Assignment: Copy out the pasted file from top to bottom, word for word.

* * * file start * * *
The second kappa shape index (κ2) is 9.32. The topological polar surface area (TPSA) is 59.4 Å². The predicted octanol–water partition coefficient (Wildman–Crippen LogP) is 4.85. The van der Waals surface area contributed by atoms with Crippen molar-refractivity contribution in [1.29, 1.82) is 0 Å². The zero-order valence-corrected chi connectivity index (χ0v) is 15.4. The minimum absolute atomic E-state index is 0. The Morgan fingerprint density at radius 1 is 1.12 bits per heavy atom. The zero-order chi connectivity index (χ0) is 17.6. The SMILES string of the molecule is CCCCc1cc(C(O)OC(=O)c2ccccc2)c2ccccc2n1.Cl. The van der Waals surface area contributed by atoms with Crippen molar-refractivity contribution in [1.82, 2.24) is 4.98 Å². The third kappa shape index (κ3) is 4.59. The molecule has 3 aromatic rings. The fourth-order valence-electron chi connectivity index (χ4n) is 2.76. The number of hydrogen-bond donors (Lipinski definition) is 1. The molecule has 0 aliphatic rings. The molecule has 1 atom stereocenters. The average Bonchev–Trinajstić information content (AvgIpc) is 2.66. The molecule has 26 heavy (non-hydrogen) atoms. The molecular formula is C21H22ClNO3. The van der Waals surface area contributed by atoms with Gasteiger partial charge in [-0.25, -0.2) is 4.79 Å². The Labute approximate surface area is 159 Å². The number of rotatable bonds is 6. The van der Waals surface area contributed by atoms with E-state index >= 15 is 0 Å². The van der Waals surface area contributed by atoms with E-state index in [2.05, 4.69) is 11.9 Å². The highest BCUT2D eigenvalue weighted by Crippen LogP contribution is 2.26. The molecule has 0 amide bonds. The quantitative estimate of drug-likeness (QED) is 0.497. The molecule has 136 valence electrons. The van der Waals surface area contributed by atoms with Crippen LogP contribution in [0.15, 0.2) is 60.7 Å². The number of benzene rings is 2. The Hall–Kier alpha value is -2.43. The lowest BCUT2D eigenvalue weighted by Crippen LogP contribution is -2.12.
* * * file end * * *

The second kappa shape index (κ2) is 9.32. The topological polar surface area (TPSA) is 59.4 Å². The predicted octanol–water partition coefficient (Wildman–Crippen LogP) is 4.85. The van der Waals surface area contributed by atoms with Crippen molar-refractivity contribution in [1.29, 1.82) is 0 Å². The zero-order valence-corrected chi connectivity index (χ0v) is 15.4. The minimum absolute atomic E-state index is 0. The Morgan fingerprint density at radius 1 is 1.12 bits per heavy atom. The zero-order chi connectivity index (χ0) is 17.6. The SMILES string of the molecule is CCCCc1cc(C(O)OC(=O)c2ccccc2)c2ccccc2n1.Cl. The van der Waals surface area contributed by atoms with Crippen molar-refractivity contribution in [1.82, 2.24) is 4.98 Å². The third kappa shape index (κ3) is 4.59. The molecule has 3 aromatic rings. The fourth-order valence-electron chi connectivity index (χ4n) is 2.76. The number of hydrogen-bond donors (Lipinski definition) is 1. The molecule has 0 aliphatic rings. The molecule has 1 atom stereocenters. The average Bonchev–Trinajstić information content (AvgIpc) is 2.66. The molecule has 26 heavy (non-hydrogen) atoms. The molecular formula is C21H22ClNO3. The van der Waals surface area contributed by atoms with Gasteiger partial charge in [-0.25, -0.2) is 4.79 Å². The Labute approximate surface area is 159 Å². The number of rotatable bonds is 6. The van der Waals surface area contributed by atoms with E-state index >= 15 is 0 Å². The van der Waals surface area contributed by atoms with E-state index in [2.05, 4.69) is 11.9 Å². The highest BCUT2D eigenvalue weighted by Crippen LogP contribution is 2.26. The molecule has 0 amide bonds. The quantitative estimate of drug-likeness (QED) is 0.497. The molecule has 136 valence electrons. The van der Waals surface area contributed by atoms with Crippen LogP contribution in [0.15, 0.2) is 60.7 Å². The number of benzene rings is 2. The Hall–Kier alpha value is -2.43. The lowest BCUT2D eigenvalue weighted by Crippen LogP contribution is -2.12.